WASHINGTON (Reuters) - Nelson Mandela's greatest accomplishment was to unify South Africa and push for reconciliation between blacks and whites in the post-apartheid era, F.W. de Klerk, the country's last white president, said on Thursday.
"He was a great unifier and a very, very special man in this regard beyond everything else he did. This emphasis on reconciliation was his biggest legacy," de Klerk said in an interview with CNN after the announcement of Mandela's death.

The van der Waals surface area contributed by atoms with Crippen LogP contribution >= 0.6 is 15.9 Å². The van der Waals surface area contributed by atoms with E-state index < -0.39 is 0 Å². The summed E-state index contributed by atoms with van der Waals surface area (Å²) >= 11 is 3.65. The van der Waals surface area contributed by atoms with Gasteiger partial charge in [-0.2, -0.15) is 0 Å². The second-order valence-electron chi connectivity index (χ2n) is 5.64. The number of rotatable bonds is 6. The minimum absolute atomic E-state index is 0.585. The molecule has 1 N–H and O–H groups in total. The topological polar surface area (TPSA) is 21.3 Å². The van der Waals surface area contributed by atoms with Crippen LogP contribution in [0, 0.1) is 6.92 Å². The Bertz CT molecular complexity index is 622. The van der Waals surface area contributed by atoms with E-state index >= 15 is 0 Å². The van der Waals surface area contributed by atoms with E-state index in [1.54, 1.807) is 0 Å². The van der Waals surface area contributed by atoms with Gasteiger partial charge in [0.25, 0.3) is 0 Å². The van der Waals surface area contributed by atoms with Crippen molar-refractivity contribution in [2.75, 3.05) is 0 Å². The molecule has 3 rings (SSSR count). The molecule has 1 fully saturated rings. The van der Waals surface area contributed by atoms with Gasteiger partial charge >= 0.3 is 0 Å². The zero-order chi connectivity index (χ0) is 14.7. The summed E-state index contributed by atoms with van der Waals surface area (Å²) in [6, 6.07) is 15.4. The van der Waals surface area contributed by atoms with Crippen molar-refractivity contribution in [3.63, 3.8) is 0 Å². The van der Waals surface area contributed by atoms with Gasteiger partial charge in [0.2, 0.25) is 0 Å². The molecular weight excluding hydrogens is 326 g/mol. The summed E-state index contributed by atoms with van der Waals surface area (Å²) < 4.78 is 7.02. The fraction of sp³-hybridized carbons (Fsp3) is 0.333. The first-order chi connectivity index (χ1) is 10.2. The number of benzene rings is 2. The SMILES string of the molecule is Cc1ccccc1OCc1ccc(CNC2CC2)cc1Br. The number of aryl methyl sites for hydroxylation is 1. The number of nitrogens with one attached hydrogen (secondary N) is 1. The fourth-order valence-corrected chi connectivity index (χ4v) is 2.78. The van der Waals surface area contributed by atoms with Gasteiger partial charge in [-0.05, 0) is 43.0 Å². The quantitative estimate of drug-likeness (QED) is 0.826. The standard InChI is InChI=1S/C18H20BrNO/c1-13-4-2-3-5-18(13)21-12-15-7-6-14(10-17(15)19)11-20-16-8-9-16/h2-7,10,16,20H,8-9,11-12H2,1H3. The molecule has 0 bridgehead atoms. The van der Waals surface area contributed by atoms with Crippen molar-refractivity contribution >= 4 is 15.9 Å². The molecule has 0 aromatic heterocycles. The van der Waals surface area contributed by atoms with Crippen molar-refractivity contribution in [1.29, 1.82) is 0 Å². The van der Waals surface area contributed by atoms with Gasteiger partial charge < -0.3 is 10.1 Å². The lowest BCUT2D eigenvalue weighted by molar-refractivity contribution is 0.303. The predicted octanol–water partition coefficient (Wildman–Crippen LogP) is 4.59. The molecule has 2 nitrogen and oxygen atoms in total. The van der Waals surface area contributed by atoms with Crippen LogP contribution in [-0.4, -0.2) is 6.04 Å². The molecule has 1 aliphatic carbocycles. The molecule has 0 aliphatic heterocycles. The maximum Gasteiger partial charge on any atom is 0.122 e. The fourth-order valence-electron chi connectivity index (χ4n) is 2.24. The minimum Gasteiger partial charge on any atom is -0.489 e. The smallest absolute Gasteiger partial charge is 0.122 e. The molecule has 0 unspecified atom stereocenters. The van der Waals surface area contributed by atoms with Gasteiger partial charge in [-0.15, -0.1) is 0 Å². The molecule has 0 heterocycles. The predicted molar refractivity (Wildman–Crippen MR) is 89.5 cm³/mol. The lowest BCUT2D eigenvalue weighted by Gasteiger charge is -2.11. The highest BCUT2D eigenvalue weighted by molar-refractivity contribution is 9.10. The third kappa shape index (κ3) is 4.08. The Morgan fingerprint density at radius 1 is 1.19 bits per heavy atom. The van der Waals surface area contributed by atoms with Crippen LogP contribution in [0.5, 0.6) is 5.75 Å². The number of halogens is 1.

De Klerk, who released Mandela from prison in 1990 and then negotiated the end of apartheid, called Mandela a "humane" and "compassionate" man who was able to understand the fears of South Africa's white minority in the transition to democracy.
Mandela and de Klerk shared the 1993 Nobel Peace Prize for ending minority white rule and laying the foundations of democracy. De Klerk served as one of two deputy presidents in Mandela's government after the African National Congress won the 1994 elections.
Reporting by Paul Simao; Editing by Peter Cooney